Most settlements in West Sussex are either along the south coast or in Mid Sussex, near the M23/A23 corridor. The town of Crawley is the largest in the county with an estimated population of 106,600.[7] The coastal settlement of Worthing closely follows with a population of 104,600.[7] The seaside resort of Bognor Regis and market town Horsham are both large towns. Chichester, the county town, has a cathedral and city status, and is situated not far from the border with Hampshire. Other conurbations of a similar size are Burgess Hill, East Grinstead and Haywards Heath in the Mid Sussex district, Littlehampton in the Arun district, and Lancing, Southwick and Shoreham in the Adur district. Much of the coastal town population is part of the Brighton/Worthing/Littlehampton conurbation.

Rustington and Southwater are the next largest settlements in the county. There are several more towns in West Sussex, although they are of similar size to other villages. The smaller towns of the county are Arundel, Midhurst, Petworth, Selsey and Steyning. The larger villages are Billingshurst, Copthorne, Crawley Down, Cuckfield, Henfield, Hassocks, Hurstpierpoint, Lindfield, Pulborough and Storrington. The current total population of the county makes up 1.53% of England's population.

Geography

1813/54 one inch to the mile OS map

Physical geography

(See also: Geology of West Sussex)

West Sussex is bordered by Hampshire to the west, Surrey to the north and East Sussex to the east.The English Channel lies to the south. The area has been formed from Upper Jurassic and Lower Cretaceous rock strata, part of the Weald–Artois Anticline. The eastern part of this ridge, the Weald of Kent, Sussex and Surrey has been greatly eroded, with the chalk surface removed to expose older Lower Cretaceous rocks of the Wealden Group.[8] In West Sussex the exposed rock becomes older towards the north of the county with Lower Greensand ridges along the border with Surrey including the highest point of the county at Blackdown. Erosion of softer sand and clay strata has hollowed out the basin of the Weald leaving a north facing scarp slope of the chalk which runs east and west across the whole county, broken only by the valleys of the River Arun and River Adur.[9] In addition to these two rivers which drain most of the county a winterbourne, the River Lavant, flows intermittently from springs on the dip slope of the chalk downs north of Chichester.[10]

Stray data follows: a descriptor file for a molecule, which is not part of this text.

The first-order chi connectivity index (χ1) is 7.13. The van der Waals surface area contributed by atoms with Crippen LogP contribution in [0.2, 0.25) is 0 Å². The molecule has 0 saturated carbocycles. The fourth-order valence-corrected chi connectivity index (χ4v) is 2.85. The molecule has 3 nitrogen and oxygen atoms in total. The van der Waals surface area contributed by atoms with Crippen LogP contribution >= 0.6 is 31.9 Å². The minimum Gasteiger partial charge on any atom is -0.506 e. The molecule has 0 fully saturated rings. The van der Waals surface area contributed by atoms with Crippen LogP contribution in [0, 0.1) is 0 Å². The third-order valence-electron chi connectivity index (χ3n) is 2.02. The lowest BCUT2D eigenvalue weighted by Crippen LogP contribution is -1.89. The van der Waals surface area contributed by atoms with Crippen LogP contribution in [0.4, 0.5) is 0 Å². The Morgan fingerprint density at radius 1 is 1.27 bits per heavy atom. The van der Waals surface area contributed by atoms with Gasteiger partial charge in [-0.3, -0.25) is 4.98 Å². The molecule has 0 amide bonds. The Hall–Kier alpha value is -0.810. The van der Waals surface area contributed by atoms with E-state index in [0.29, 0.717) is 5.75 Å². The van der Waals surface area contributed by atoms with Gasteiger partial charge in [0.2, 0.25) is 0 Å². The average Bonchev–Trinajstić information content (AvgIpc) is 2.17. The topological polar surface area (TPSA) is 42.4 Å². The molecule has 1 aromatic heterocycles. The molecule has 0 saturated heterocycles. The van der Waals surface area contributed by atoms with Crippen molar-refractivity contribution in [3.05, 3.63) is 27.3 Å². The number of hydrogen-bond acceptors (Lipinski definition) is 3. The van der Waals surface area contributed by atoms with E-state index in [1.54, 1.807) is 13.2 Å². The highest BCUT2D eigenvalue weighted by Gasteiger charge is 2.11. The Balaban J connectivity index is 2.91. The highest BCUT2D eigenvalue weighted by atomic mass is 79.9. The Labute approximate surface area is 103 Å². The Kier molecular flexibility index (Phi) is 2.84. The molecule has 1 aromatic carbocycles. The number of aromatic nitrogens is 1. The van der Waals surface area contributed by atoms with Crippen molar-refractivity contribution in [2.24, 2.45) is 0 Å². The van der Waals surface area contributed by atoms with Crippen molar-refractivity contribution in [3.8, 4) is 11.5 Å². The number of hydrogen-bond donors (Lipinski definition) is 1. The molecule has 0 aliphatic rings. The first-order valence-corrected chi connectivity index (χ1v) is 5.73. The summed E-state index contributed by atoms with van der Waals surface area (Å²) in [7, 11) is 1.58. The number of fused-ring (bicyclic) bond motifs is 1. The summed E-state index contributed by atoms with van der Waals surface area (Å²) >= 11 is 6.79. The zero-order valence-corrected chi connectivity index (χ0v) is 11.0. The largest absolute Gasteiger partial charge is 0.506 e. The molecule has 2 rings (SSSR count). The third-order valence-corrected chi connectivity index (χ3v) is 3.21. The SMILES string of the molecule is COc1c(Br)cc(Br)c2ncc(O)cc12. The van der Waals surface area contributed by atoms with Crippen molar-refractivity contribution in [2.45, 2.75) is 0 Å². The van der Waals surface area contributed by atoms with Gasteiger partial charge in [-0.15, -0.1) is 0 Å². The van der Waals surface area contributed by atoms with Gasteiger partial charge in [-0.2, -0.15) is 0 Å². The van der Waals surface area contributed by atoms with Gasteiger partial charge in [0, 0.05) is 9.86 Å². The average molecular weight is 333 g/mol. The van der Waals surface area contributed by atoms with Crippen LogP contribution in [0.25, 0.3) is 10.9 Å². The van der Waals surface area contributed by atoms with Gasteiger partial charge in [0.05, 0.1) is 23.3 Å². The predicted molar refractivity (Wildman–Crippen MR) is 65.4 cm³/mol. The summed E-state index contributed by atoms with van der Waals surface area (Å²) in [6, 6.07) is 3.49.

The county makes up 1.52% of the total land of England, making it the 30th largest county in the country.

Bognor Regis
Climate chart ()
J F M A M J J A S O N D
 
 
76
 
 
8
3
 
 
50
 
 
8
3
 
 
56
 
 
10
4
 
 
47
 
 
13
6
 
 
44
 
 
16
9
 
 
44
 
 
19
12
 
 
41
 
 
21
14
 
 
51
 
 
21
14
 
 
59
 
 
19
12
 
 
92
 
 
15
9
 
 
83
 
 
11
6
 
 
82
 
 
9
4
Average max. and min. temperatures in °C
Precipitation totals in mm
Source: Met Office[11]

Climate

West Sussex is officially the sunniest county in the United Kingdom according to Met Office records over 29 years with an average 1902 hours per year.[12] Sunshine totals are highest near the coast with Bognor Regis often having the highest in mainland England, including a total of 2237 hours in 1990. Mean annual temperature for southern coastal counties is around 11 °C. The coldest month, January, has mean daily minimum temperatures of around 3 °C near the coast and lower inland. July tends to be the warmest month when mean daily maxima tend to be around 20 °C. A maximum temperature of 35.4 °C occurred at North Heath, Pulborough on 26 June 1976. Coastal high temperatures are often moderated by cooler sea breezes.[11]

Monthly rainfall tends to be highest in autumn and early winter and lowest in the summer months, with July often being the driest month. There is less rainfall from summer convective showers and thunderstorms than in inland ares. The county can suffer both from localised flooding caused by heavy rainfall and from water shortages caused by prolonged periods of below average rainfall. Winter rainfall is needed to recharge the chalk aquifers from which much of the water supply is drawn.[11]

Land economy

West Sussex developed distinctive land uses along with its neighbours in the weald. The Landrace cattle transformed into Sussex cattle and Sussex chickens emerged about the time of the Roman conquest.[13] Some of the earliest evidence of horses in Britain has been found at Boxgrove, dated to 500,000 BC. Viticulture is a part of the economy, with wineries producing mainly sparkling wine of varied quality.[14]

Communications and transport